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Clinical Presentation

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Identifying various forms of acne – Information on the clinical presentation of acne

  • Acne lesions begin with an initial inflammatory event, triggered by an infiltration of inflammatory cells
  • Hyperproliferation of the keratinocytes with an increase of cohesiveness then occurs in which keratinocytes and sebum build up in a follicle1-3
  • The initial lesion is referred to as a microcomedone2,4
  • The microcomedone progresses to a comedone, and at this point, lesions may take either an inflammatory or a non- inflammatory course2,4

Types of acne lesions

Non-inflammatory lesions

Closed Comedones (Whiteheads)2

Closed comedones may be difficult to visualise. They appear as pale, slightly elevated, pin point papules, and do not have a clinically visible orifice.2,5

clinical presentation_closed comedones

Open Comedones (Blackheads)2 The open comedone can appear as a flat or slightly raised lesion. The dark-coloured appearance of the lesions may result from oxidation of a central follicular impaction of keratin and lipid or interference of the transmission of light through compacted epithelial cells.2,4,5

clinical presentation_open comedones

Inflammatory Acne Lesions

Inflammatory lesions are characterised by the presence of one or more of the following types of lesions:6

Papules: a solid raised lesion that has distinct borders and is less than 1 cm in diameter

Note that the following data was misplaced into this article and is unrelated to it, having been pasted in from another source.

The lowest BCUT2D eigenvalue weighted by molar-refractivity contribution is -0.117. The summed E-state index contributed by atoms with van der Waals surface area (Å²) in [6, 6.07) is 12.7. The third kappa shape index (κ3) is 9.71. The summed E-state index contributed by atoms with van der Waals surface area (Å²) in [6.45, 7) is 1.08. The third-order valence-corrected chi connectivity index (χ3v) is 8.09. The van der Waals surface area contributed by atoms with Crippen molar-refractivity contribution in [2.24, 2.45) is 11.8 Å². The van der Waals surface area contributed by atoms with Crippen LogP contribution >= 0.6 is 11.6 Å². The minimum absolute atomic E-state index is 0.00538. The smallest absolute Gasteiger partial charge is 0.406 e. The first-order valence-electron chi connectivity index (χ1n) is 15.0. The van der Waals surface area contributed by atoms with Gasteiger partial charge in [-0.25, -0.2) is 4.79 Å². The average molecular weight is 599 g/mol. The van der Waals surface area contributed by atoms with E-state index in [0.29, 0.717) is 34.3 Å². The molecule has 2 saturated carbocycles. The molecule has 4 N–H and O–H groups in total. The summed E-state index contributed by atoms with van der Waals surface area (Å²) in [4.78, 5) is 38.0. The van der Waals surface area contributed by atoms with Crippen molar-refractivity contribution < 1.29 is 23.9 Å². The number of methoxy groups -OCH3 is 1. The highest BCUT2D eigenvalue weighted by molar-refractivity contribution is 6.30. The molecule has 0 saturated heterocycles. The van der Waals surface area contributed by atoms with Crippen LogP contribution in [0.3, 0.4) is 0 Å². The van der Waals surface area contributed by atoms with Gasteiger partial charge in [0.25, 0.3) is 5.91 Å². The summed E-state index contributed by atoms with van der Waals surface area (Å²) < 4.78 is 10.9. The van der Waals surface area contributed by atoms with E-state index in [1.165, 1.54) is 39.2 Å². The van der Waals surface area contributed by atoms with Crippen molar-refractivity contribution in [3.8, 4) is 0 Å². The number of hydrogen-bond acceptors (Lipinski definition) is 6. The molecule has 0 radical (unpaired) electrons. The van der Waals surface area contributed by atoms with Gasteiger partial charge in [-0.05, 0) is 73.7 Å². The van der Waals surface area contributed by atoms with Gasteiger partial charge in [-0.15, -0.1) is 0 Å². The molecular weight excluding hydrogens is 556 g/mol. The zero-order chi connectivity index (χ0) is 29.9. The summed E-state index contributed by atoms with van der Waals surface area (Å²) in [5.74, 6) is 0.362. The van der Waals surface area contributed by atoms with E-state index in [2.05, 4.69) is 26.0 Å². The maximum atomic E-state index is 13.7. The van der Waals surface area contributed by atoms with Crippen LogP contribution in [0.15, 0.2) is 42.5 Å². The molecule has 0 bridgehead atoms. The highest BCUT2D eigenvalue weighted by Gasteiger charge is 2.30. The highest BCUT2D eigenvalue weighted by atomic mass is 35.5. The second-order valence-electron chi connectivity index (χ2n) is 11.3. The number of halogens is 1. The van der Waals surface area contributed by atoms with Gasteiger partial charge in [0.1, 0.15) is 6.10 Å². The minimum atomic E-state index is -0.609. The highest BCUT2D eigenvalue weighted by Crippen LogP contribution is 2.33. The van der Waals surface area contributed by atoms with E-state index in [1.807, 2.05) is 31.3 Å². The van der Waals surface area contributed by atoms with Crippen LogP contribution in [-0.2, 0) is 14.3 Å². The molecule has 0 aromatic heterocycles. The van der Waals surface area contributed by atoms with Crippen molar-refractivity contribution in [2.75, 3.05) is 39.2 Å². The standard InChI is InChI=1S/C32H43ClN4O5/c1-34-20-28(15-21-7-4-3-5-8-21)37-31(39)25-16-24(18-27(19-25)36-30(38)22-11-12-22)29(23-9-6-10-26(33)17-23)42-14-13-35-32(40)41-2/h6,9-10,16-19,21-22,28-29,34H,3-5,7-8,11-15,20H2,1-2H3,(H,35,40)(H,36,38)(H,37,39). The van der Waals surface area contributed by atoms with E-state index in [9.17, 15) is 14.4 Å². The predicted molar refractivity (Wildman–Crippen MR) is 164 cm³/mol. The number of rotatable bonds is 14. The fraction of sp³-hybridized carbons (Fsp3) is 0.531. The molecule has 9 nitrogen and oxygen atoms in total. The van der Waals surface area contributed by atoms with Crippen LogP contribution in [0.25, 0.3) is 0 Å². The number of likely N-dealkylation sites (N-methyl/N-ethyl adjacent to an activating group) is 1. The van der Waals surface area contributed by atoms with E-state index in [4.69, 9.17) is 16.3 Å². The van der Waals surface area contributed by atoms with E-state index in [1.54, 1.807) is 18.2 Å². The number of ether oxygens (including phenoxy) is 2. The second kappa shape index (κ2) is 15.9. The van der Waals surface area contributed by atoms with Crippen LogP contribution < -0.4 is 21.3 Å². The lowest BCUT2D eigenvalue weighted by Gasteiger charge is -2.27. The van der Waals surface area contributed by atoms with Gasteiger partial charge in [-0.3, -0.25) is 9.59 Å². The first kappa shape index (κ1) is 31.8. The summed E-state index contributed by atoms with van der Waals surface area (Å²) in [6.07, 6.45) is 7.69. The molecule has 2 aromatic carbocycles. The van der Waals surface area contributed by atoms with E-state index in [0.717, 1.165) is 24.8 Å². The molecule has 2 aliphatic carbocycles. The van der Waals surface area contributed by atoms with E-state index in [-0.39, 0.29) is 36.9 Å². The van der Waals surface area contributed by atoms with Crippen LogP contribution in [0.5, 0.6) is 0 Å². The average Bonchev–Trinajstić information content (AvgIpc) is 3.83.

Pustules: a circumscribed elevation of the skin that contains pus

Nodules: a raised solid lesion of more than 1cm, which may be in the epidermis, dermis, or subcutaneous

clinical presentation_papulopustular acne

Papulopustular acne

clinical presentation_nodularcystic acne

Nodularcystic acne

Pathogenesis of acne – Key causes of acne

Teenagers

Adolescence is a period of dramatic physiological changes.
Comedonal acne, particularly of the central face, is often the first sign of pubertal maturation. At puberty, increased sebum production caused by androgenic stimulation of sebaceous glands, is a major factor in the pathogenesis of acne.
7

In its mildest form, which is often seen in early adolescence, lesions are limited to comedones on the central area of the face.4

Lesions may also involve the chest and upper back: more severe lesions on the body are most often seen in males.4

After lesions heal, there is a risk of hyperpigmentation and scarring, the latter can be pitted, atrophic or hypertrophic, depending on the severity and length of time the acne has been present.4

clinical presentation_PIH

Post-inflammatory hyperpigmentation

clinical presentation_acne scarring

Acne scarring

Adults

Adult acne can be categorized into two types:8

  • Persistent: adolescent acne that lasts beyond the age of 25 years
  • Late-onset: acne that develops for the first time after the age of 25

Adult acne is usually mild-to-moderate and mainly affects the face. There are two clinical forms of acne most prominent in females:9

  • Most common: an inflammatory form comprising papulopustules and nodules on the lower part of the face
  • Less common: a retentional form made up of blackheads and micro cysts with hyperseborrhoea

The causes of acne in adults are thought to be related to hormones, resistant bacteria, the use of cosmetics, drugs, smoking and chronic stress.8,10

Genetics are another factor: around 50% of female acne sufferers have a first-degree relative with post-adolescent acne.10